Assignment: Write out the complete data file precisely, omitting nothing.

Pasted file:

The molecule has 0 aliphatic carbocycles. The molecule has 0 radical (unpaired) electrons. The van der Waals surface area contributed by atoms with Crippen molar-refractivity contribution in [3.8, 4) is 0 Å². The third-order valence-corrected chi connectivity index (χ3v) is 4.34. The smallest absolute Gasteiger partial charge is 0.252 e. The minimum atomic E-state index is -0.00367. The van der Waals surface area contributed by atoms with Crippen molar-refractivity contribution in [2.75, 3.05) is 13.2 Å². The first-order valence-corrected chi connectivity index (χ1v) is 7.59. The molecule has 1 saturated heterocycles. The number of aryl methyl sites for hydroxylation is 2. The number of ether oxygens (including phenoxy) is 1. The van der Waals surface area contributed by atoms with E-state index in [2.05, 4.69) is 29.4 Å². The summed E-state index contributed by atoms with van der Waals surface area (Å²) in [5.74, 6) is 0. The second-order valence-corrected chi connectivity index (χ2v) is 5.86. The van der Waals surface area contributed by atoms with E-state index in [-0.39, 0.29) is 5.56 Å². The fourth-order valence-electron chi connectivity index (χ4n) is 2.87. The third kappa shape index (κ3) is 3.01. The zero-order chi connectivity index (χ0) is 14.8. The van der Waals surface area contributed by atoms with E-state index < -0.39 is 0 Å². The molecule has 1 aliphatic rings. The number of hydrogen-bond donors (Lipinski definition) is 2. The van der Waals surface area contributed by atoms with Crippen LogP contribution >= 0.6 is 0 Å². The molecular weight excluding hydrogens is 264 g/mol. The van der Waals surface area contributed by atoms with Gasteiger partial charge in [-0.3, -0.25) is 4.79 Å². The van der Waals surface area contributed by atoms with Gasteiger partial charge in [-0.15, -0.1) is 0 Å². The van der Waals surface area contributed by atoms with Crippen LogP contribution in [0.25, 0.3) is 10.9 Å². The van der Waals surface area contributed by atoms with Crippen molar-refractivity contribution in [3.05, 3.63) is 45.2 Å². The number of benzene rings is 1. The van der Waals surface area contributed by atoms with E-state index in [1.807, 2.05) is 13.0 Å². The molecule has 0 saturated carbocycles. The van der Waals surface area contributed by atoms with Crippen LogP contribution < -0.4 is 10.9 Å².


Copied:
The molecule has 0 aliphatic carbocycles. The molecule has 0 radical (unpaired) electrons. The van der Waals surface area contributed by atoms with Crippen molar-refractivity contribution in [3.8, 4) is 0 Å². The third-order valence-corrected chi connectivity index (χ3v) is 4.34. The smallest absolute Gasteiger partial charge is 0.252 e. The minimum atomic E-state index is -0.00367. The van der Waals surface area contributed by atoms with Crippen molar-refractivity contribution in [2.75, 3.05) is 13.2 Å². The first-order valence-corrected chi connectivity index (χ1v) is 7.59. The molecule has 1 saturated heterocycles. The number of aryl methyl sites for hydroxylation is 2. The number of ether oxygens (including phenoxy) is 1. The van der Waals surface area contributed by atoms with E-state index in [2.05, 4.69) is 29.4 Å². The summed E-state index contributed by atoms with van der Waals surface area (Å²) in [5.74, 6) is 0. The second-order valence-corrected chi connectivity index (χ2v) is 5.86. The van der Waals surface area contributed by atoms with E-state index in [-0.39, 0.29) is 5.56 Å². The fourth-order valence-electron chi connectivity index (χ4n) is 2.87. The third kappa shape index (κ3) is 3.01. The zero-order chi connectivity index (χ0) is 14.8. The van der Waals surface area contributed by atoms with E-state index < -0.39 is 0 Å². The molecule has 1 aliphatic rings. The number of hydrogen-bond donors (Lipinski definition) is 2. The van der Waals surface area contributed by atoms with Crippen LogP contribution >= 0.6 is 0 Å². The molecular weight excluding hydrogens is 264 g/mol. The van der Waals surface area contributed by atoms with Gasteiger partial charge in [-0.3, -0.25) is 4.79 Å². The van der Waals surface area contributed by atoms with Gasteiger partial charge in [-0.15, -0.1) is 0 Å². The van der Waals surface area contributed by atoms with Crippen LogP contribution in [0.25, 0.3) is 10.9 Å². The van der Waals surface area contributed by atoms with Crippen molar-refractivity contribution in [3.05, 3.63) is 45.2 Å². The number of benzene rings is 1. The van der Waals surface area contributed by atoms with E-state index in [1.807, 2.05) is 13.0 Å². The molecule has 0 saturated carbocycles. The van der Waals surface area contributed by atoms with Crippen LogP contribution < -0.4 is 10.9 Å².